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A Year in Review: Living through a pandemic

May 19, 2021
GroupSolver COVID Pulse Check One Year Review

How COVID opinions, emotions, and lifestyles have changed

It’s been over a year since the first lockdown began and most of us have significantly adjusted our lives to meet the needs of the pandemic. Today, social distancing and mask wearing are part of our daily routines. However, last year these unfamiliar practices incited uncertainty and fear in our lives. GroupSolver® has been running frequent pulse checks throughout this time that tap into feelings about COVID-19 and living in the pandemic. Now, we are comparing the feelings from one of our first pulse checks on April 16, 2020 to our most recent pulse check on April 19, 2021 to see how things have changed.

Level of concern with COVID has gone down, but people are still worried

Respondents rated their concern about COVID-19 on a scale from 1 (not at all concerned) to 10 (extremely concerned). Our early pulse check in April 2020 showed that, on average, people rated their concern at 7.7. This concern rating has gone down in 2021, now displaying an average concern rating at 6.8. Although the rating has dropped, people are still substantially concerned about the virus. Many continue to worry about the virus because of “people not taking it seriously” (83%) and have “concern for [their] loved ones” (89%).

COVID Concern Index Graph

GroupSolver IdeaCloud™ about covid concern
IdeaCloud™ from April 19, 2021

The road back to normalcy: Predictions on lasting impacts and when life will return to “normal”

A year ago, 81% of respondents believed that the pandemic would have continued and significant impact on how we live our lives even after we return to normal. That percentage has dropped 13% since then, with 68% of respondents in 2021 continuing to believe there will be a lasting and significant impact on our lives. This could be due to the fact that we have more hope for normalcy now, as vaccines are now widely available and certain restrictions are starting to lift. But it is still evident that not all of us think we will walk away from the pandemic unaffected.

Graph about COVID significant impact

In April 2020, respondents predicted that life would return to normal within 12 weeks from that point in time (around July 9, 2020). However, people today predict that it will take 30 more weeks (around November 15, 2021) until we return to normal. Perhaps people have more realistic expectations now that they have witnessed the effects the pandemic has had on our society. Or perhaps we’ve turned cynical.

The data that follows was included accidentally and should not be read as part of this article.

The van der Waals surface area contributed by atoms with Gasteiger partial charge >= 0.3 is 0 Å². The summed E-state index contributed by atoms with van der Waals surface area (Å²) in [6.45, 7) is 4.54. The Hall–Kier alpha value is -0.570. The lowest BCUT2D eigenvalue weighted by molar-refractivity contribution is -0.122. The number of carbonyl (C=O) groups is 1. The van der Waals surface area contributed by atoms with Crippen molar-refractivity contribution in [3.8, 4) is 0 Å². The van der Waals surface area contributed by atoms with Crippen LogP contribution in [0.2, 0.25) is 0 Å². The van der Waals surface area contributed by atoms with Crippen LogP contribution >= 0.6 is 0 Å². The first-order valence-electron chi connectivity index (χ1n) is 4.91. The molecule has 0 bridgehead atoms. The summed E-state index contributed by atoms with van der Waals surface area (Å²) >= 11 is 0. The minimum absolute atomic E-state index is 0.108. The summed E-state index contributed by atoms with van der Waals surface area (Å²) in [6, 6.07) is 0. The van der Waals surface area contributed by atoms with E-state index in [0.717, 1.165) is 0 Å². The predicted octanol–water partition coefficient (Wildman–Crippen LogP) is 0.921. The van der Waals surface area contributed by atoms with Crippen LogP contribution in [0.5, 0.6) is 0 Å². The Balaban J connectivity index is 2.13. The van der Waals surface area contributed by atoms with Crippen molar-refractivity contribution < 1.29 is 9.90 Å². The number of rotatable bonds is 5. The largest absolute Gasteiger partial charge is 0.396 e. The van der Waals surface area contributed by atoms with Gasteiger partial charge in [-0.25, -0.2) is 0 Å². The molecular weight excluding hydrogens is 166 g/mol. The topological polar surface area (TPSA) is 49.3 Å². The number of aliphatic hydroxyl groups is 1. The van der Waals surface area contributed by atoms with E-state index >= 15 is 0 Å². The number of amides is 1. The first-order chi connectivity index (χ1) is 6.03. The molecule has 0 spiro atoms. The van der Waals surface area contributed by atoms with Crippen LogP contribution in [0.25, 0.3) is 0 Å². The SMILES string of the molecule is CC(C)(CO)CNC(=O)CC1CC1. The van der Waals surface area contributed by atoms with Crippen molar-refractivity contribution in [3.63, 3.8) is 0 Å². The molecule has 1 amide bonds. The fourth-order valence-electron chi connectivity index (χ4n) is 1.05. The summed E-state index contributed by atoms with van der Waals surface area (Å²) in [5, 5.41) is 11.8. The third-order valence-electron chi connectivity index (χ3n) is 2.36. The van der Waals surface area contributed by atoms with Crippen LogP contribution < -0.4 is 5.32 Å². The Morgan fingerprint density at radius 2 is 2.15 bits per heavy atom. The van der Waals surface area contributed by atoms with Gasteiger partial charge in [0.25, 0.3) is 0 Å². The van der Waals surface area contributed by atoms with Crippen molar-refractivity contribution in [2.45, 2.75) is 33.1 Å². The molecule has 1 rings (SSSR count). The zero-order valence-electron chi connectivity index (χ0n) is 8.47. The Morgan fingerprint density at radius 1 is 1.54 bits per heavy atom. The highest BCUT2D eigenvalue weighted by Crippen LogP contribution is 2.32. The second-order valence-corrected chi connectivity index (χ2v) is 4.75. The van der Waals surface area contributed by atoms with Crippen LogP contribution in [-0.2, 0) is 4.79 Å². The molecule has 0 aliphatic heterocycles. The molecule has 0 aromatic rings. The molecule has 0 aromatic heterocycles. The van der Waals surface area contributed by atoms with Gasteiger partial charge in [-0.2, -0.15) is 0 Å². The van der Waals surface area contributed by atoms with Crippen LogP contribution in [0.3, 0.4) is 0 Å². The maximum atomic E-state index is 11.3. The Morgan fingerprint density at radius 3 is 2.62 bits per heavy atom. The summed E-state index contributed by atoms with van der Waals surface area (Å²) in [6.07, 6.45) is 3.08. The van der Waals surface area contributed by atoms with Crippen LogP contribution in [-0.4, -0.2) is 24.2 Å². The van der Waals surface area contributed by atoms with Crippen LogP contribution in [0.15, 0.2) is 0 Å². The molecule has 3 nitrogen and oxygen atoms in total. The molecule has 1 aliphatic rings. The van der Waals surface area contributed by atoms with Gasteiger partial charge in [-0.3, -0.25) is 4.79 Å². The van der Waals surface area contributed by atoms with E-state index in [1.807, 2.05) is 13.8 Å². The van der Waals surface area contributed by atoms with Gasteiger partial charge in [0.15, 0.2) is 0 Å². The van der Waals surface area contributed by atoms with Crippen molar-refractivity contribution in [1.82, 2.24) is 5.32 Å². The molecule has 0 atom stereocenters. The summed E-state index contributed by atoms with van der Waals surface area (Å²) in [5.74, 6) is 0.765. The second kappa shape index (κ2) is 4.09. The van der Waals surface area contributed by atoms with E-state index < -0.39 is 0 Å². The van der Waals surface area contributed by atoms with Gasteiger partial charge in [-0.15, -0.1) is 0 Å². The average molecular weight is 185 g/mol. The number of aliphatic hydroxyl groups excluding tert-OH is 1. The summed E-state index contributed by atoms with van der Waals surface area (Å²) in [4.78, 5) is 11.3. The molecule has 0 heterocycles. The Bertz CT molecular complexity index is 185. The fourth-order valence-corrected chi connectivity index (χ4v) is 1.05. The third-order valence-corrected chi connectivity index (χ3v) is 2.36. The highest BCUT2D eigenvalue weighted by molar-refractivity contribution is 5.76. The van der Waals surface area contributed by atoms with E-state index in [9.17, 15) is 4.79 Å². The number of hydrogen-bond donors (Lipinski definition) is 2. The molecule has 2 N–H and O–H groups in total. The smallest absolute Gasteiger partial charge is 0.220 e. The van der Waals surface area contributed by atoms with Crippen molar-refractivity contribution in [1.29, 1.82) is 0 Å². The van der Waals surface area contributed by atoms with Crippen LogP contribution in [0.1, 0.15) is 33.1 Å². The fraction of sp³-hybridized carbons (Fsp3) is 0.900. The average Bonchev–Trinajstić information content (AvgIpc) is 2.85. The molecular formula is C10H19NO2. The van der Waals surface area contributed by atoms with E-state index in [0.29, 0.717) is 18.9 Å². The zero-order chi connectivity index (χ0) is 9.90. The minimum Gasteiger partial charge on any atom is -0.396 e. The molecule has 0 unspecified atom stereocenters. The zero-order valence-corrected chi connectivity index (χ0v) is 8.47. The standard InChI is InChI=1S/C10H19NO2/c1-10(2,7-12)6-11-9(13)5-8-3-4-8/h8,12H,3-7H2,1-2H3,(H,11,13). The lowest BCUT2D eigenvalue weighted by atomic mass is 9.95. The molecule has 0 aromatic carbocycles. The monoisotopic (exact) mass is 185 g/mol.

COVID expected number of weeks before normal

Rising case numbers: You most likely know someone who has tested positive

When coronavirus first emerged in the United States, we all probably heard about a “friend of a friend” testing positive. The idea of someone having COVID felt distant to some of us. Now, however, many likely know several people who have had it. 76% of people in April 2020 did not know anyone who contracted COVID-19. Now, only 36% of people still do not know anyone who has tested positive. In addition, 30% of people today know a family member who had the virus, while only 5% of people in April 2020 had a family member who contracted COVID. This data is not too surprising considering the total case numbers then versus now. On April 16, 2020, there were 672,355 total cases in the United States. As of April 19, 2021, there are 31,599,934 total cases. The odds of knowing someone who has contracted COVID have significantly increased since April 2020.

Graph about COVID cases

Employment status: Older Americans are forced into early retirement

Looking at employment, the most dramatic change since last year is retirement. Many older Americans have been prematurely pushed out of the workforce due to the pandemic and economic crisis, forcing them to retire early. In April 2020, 16% of respondents indicated that they were retired. Today, 39% of respondents indicate they are retired. Also, full-time employment has gone down by 7%. Last year, 34% of respondents were working full-time positions. This year, 27% are working full-time. This decrease may account for those who retired, those who lost their job, and those who had their hours reduced due to COVID.

COVID employment status graph

Hope for the future

Our attitudes and daily lives have certainly changed since the beginning of the pandemic. As a result, our behaviors and daily practices may be forever altered by this historical pandemic. Thankfully, however, there is new hope about the future and a glimpse of light at the end of the tunnel. As of May 9th, 34.4% of the country’s population has been fully vaccinated and this number continues to rise. We are finally on the road back to what we once knew as “normal”. Although there is still substantial concern surrounding this virus, we are heading in a direction where COVID-19 may be a topic of the past—or at least not the biggest concern in our lives.

Check out our recent infographic exploring this data on our LinkedIn.

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